The reason that I had photographed it at night and used a flashlight was to reduce the impact of the background which was rather cluttered.  This time, I went into it deciding to to shoot isolations on different elements of the car.  For that, I can ignore the background almost completely.  I started to set up the camera in areas where I saw visual interest.

Triple Star
Of course, I had to get the hood emblem on this shoebox car.  It was surrounded with lots of great rust and patina.  The car was originally painted in my favorite powder blue that looks so good with the rust.  I decided to use the emblem as the lower frame for the image and have the character line in the hood carry the viewer through the frame.  The shallow depth of field helps to keep the eyes in the frame and exploring around.

One of the aspects of this shot that I really like is that the actual disk is in such good condition showing all of the details of "Pontiac" and the three stars below.  The chrome wing in the middle is pitted and shows the age that matches with the metal of the car.  That simple detail in contrast helps to make sure that the disk is the focal point of the entire photograph.  Then it is all about looking at the textures and patterns.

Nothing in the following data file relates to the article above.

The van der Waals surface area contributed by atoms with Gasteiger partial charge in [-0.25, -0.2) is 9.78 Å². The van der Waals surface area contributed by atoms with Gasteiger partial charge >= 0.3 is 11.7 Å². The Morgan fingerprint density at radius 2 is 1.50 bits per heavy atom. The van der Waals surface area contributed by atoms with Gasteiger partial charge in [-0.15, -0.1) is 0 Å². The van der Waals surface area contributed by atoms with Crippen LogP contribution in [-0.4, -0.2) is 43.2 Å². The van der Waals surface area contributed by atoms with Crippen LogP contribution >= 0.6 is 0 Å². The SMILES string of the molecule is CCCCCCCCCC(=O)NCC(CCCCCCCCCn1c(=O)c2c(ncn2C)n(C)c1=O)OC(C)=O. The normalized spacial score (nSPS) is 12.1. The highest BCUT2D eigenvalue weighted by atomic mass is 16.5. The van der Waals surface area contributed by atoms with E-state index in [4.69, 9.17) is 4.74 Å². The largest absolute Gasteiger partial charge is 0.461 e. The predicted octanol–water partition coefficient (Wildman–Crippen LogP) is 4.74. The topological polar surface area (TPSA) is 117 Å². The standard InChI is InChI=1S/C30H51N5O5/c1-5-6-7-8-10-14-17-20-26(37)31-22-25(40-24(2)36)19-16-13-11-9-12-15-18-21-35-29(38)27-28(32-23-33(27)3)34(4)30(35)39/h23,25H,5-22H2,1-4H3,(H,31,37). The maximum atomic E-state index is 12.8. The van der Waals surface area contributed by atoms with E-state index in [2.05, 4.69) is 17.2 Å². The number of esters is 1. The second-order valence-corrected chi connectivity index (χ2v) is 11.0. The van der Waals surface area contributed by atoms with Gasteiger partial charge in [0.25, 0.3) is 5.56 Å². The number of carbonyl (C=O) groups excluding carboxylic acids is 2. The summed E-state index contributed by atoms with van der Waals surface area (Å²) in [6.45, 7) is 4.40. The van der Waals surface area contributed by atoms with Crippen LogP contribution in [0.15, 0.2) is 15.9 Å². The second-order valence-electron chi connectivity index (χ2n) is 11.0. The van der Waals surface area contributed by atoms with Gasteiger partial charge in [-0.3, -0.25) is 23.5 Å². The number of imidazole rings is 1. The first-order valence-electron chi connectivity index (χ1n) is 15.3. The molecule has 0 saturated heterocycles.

Fading Command
I would not have done this car justice had I not captured the "Super Chief" emblems on the front fenders.  The one on the passenger side was the best of the two with the surrounding patina.  The rust from the top of the fender even provided a natural vignette that seemed to put the spotlight on the script.  The wheel well below provided much the same element to the picture.  The blue paint seemed to underscore the name and add a visual weight to it.  It is a funky composition, but one that I actually like!

Badge of Decay
The rear of the car also presented some of the same great patina as the front of the car, along with intact emblems.  Once again, I composed an image that showcased how the emblems all worked together, and how the natural weathering has happened around them.  The textures are just so good here, and I really like how the colors play so nicely together.  My only wish was that the letters stood out a little bit more, but they have enough impact to make you look into the picture to discover what they are, which also gives the overall story of what you are looking at.